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Found 3 results

  1. https://www.standard.co.uk/news/london/forties-themed-shoreditch-tea-room-expected-to-sell-for-2million-at-auction-9728583.html http://spitalfieldslife.com/2015/04/06/at-time-for-tea/ I'd intended for some years to visit the "1940s house" tea room, but it kept odd opening hours, and I never got round to it. I've just googled it and found it was put up for auction a few years ago, with guide price £2M. The owner, Johnny Vercoutre, said he paid £95k for it in 1995, but he had done an awful lot of work on it. The thing that caught my eye was that even in 1995, the top floors had been empty since WWII, and Mr Vercoutre said at that time there was a brothel next door, and man outside selling arms from his car boot. Twenty years isn't a long time for so much change to have occurred. In the same vein, I can't see why gentrification shouldn't reverse rapidly once prices start falling, and the poorer people start moving in!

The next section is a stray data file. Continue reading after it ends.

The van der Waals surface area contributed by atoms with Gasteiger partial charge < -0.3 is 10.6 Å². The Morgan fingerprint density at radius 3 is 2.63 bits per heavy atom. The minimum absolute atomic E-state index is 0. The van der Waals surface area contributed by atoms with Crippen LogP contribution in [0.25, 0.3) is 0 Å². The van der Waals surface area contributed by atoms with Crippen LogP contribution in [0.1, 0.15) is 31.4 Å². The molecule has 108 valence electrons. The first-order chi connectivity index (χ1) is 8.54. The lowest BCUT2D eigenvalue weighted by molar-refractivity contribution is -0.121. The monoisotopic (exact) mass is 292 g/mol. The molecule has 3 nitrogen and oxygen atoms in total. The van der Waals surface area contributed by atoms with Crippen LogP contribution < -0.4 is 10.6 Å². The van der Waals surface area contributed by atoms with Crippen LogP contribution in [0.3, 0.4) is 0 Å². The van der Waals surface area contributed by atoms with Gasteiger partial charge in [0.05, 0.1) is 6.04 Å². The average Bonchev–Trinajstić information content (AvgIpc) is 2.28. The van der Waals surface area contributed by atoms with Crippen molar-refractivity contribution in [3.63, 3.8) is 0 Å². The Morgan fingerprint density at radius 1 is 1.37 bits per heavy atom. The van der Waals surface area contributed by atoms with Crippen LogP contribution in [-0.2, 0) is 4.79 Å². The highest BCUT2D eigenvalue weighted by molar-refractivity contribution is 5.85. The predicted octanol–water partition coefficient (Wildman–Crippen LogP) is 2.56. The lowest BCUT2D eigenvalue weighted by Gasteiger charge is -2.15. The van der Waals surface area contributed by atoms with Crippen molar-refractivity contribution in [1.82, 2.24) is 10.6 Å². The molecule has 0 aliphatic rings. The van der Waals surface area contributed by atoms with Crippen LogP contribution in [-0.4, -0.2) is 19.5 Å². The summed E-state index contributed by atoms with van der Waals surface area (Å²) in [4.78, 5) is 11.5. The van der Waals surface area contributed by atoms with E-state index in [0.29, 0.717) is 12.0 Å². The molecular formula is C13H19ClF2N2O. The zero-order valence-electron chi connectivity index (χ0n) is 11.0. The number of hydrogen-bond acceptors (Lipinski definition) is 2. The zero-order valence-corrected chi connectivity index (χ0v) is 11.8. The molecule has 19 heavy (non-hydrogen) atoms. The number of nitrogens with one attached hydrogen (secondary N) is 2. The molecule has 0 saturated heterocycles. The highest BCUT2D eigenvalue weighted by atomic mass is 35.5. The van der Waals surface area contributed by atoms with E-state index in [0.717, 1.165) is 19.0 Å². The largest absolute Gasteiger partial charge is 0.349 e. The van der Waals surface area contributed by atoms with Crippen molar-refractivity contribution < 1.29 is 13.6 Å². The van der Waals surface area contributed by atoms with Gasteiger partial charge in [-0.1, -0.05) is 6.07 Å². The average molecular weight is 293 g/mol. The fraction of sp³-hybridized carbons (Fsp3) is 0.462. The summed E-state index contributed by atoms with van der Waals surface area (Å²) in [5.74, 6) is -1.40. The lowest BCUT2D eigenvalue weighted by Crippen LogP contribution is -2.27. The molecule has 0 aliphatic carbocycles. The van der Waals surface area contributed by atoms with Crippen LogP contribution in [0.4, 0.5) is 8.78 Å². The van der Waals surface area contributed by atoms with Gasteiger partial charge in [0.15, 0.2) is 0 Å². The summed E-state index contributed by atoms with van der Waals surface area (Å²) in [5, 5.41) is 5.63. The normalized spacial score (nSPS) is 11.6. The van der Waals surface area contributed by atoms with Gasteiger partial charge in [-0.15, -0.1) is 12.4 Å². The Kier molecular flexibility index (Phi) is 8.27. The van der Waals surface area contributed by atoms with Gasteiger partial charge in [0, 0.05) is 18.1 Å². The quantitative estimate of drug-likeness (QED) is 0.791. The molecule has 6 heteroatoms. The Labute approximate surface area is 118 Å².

2. This needs to be shared more widely, what about we prioritise allowing people to use the city instead of locking up the most valuable land for bankers and investors. Full article: https://newrepublic.com/article/124470/hacking-city
  3. Now nicely decanted of all its social tenants, the legendary Balfron Tower is now undergoing death by Wayne Hemingway 'pop up' exhibition before it is marketed to Canary Wharf bankers and overseas investors. http://www.theguardian.com/artanddesign/architecture-design-blog/2014/sep/26/wayne-hemingways-pop-up-plan-sounds-the-death-knell-for-the-legendary-balfron-tower
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